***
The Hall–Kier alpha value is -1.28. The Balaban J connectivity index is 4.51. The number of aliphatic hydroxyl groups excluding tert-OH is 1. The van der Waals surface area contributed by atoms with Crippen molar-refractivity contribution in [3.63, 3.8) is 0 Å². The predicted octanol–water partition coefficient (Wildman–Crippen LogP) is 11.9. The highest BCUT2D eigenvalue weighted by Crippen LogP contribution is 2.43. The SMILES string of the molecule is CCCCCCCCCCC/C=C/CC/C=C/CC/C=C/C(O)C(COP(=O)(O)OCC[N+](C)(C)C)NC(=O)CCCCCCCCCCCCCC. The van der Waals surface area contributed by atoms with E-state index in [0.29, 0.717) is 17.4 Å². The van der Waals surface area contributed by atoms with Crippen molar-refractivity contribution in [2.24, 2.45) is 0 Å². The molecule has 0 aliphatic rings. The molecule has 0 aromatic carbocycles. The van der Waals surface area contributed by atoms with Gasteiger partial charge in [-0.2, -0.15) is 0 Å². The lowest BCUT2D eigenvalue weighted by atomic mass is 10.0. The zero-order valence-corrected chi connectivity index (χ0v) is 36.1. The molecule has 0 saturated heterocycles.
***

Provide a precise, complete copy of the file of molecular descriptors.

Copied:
The Hall–Kier alpha value is -1.28. The Balaban J connectivity index is 4.51. The number of aliphatic hydroxyl groups excluding tert-OH is 1. The van der Waals surface area contributed by atoms with Crippen molar-refractivity contribution in [3.63, 3.8) is 0 Å². The predicted octanol–water partition coefficient (Wildman–Crippen LogP) is 11.9. The highest BCUT2D eigenvalue weighted by Crippen LogP contribution is 2.43. The SMILES string of the molecule is CCCCCCCCCCC/C=C/CC/C=C/CC/C=C/C(O)C(COP(=O)(O)OCC[N+](C)(C)C)NC(=O)CCCCCCCCCCCCCC. The van der Waals surface area contributed by atoms with E-state index in [0.29, 0.717) is 17.4 Å². The van der Waals surface area contributed by atoms with Crippen molar-refractivity contribution in [2.24, 2.45) is 0 Å². The molecule has 0 aliphatic rings. The molecule has 0 aromatic carbocycles. The van der Waals surface area contributed by atoms with Gasteiger partial charge in [-0.2, -0.15) is 0 Å². The lowest BCUT2D eigenvalue weighted by atomic mass is 10.0. The zero-order valence-corrected chi connectivity index (χ0v) is 36.1. The molecule has 0 saturated heterocycles.